Holiness has become a rarely used word, even in Christian circles. It’s gone out of fashion. Does that matter? Is holiness reasonable and relevant for today? Do we want it? Is it achievable?
Although we may be shy of talking about holiness, every so often we recognise and admire individuals who seem to have that special something. They may not be in influential positions, but they seem somehow to change the world around them. The Church doesn’t necessarily warm to such people until after they die, as if sainthood should not be permitted for the living. However, when the New Testament apostles addressed their letters, they freely applied the word ‘saint’ to ordinary members of local churches. The Greek word they used was ‘hagios’, which means ‘holy’, so holiness was a noted feature of those early churches. Why not now?
The Church in the western world has had an easy ride for several centuries, but there’s no guarantee that it will stay like that. When the early Church faced persecution, their goodness was respected by ordinary people, if not by rulers, and that gave believers some protection. Under present day regimes that persecute Christians, believers are usually forbidden from talking about their faith, nevertheless their holy lives wordlessly proclaim the Gospel. Do we need persecution to drive us to holiness?
Many Christians long for revival, but what are we really hoping for? Do we suppose that revival will turn the tide in our favour, preventing future persecution? That may be a false hope because revival often comes amidst trials. Are we hoping for political power? full churches? rousing songs? happy, smiling faces? Or are we looking at it from God’s viewpoint? Revival is firstly about purifying the Church, which means you and me – so why not begin the purification ahead of time? Do you want revival? Then be revived! Holiness is meant to be the normal state of God’s people.
The Greek word, ‘hagios’ translates into Latin as ‘sanctus’ from which we get our words ‘saint’ and ‘sanctification’. People may be shy about the word ‘holiness’, but sanctification is accepted doctrine. Conversion is an event, but sanctification is a process that develops over years. Does that mean that the only route to holiness is to grow old? Maybe your youthful years are already in the past, and you wonder whether this train has already left the station. Perhaps your past contains missed opportunities, broken promises, sad regrets and even some disillusionment. But there’s no need to sit in a back pew nursing your disappointment. If you’re still alive there is hope.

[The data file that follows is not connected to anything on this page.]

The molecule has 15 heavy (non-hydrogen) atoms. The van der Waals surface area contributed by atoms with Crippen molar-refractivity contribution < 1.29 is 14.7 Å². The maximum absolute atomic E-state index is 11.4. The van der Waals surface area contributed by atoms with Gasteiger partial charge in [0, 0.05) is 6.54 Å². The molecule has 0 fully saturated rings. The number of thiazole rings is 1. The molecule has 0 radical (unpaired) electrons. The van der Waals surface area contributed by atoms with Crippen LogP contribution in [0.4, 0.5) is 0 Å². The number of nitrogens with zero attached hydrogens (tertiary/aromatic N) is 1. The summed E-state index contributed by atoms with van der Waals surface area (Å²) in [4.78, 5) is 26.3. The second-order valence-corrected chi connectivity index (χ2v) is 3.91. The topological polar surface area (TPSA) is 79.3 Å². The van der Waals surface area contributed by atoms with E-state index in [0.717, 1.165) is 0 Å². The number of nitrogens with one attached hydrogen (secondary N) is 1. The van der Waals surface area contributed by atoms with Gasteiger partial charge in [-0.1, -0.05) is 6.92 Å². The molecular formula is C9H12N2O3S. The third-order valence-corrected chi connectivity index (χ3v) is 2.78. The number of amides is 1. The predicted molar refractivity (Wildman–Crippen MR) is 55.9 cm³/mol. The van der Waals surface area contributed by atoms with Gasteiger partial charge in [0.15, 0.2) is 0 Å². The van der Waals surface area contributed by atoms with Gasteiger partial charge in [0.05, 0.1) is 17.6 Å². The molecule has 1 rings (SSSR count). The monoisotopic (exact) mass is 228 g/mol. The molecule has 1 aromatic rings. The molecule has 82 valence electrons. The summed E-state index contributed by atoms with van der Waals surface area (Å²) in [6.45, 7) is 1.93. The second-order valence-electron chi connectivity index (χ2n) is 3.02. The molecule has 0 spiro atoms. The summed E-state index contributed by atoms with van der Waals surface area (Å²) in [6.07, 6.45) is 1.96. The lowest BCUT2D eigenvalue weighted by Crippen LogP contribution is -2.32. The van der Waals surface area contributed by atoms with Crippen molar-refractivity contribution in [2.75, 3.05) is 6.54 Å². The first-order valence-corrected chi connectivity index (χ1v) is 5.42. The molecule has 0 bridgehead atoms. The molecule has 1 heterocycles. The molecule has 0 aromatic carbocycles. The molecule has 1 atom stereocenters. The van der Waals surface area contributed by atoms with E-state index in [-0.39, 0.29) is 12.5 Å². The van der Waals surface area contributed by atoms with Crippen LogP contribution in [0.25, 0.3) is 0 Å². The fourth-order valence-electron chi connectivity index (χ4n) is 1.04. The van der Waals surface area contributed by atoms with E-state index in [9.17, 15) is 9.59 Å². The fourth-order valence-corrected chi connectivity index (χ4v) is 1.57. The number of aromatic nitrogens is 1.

There may be times when an accusing voice suggests that your faith is weak, or that it’s a sham. When that happens, it’s time to reason with yourself. Use your memory and common sense. You remember how you became a Christian. You know the kind of life you have lived since then. You also know what you really want, deep in your heart. Satan [i] may use truths to create self-doubt, so you can use truths to reassure yourself and keep moving on with God. Would you really like to be holy? That is a reasonable aim, as Paul said:
“I beseech you therefore, brethren, by the mercies of God, that ye present your bodies a living sacrifice, holy, acceptable unto God, which is your reasonable service.” [ii]
I use the word “Reasonable” because it’s prominent in the Bible verse you just read. Its urge to give our bodies means our whole self. However, the word reasonable is sometimes taken to imply other meanings. Some may think of it as moderation, but there’s nothing moderate about holiness. Reasonable sometimes seems to imply safety, but holiness is risky; search the Bible for references to holy places, things, or beings and it often comes with fear and danger. When an angel appears in the story, almost the first thing the angel says is “don’t be afraid” – because the people are frightened. Holiness is a characteristic mark of the Holy Spirit, which identifies us to the enemy as prime targets for attack. No! Holiness is not safe, weak, boring, or moderate. So, let me make my point simply. By using the word reasonable, I mean:
HOLINESS MAKES SENSE
I am not advocating a return to medieval-style penances, or puritan-style restrictions, which bring holiness into disrepute. You know right from wrong, and the fact that have read this far suggests that your desire is to be the best for God. Holiness is a desirable objective, a practical aim and a relevant, reasonable, and worthwhile goal. Only at the end will you know how close or how often you reached that goal, but the journey is a not-to-be-missed adventure.
© Derrick Phillips 2022
The above article is an abbreviated excerpt from the book, “My Goodness! Reasonable Holiness”. This book is about hope, aspiration, adventure, victory, enjoyment, and some down-to-earth ideas for continuing the journey along the narrow (but scenic) pathway of faith. It’s available as a paperback book or a Kindle eBook. Search for it on Amazon.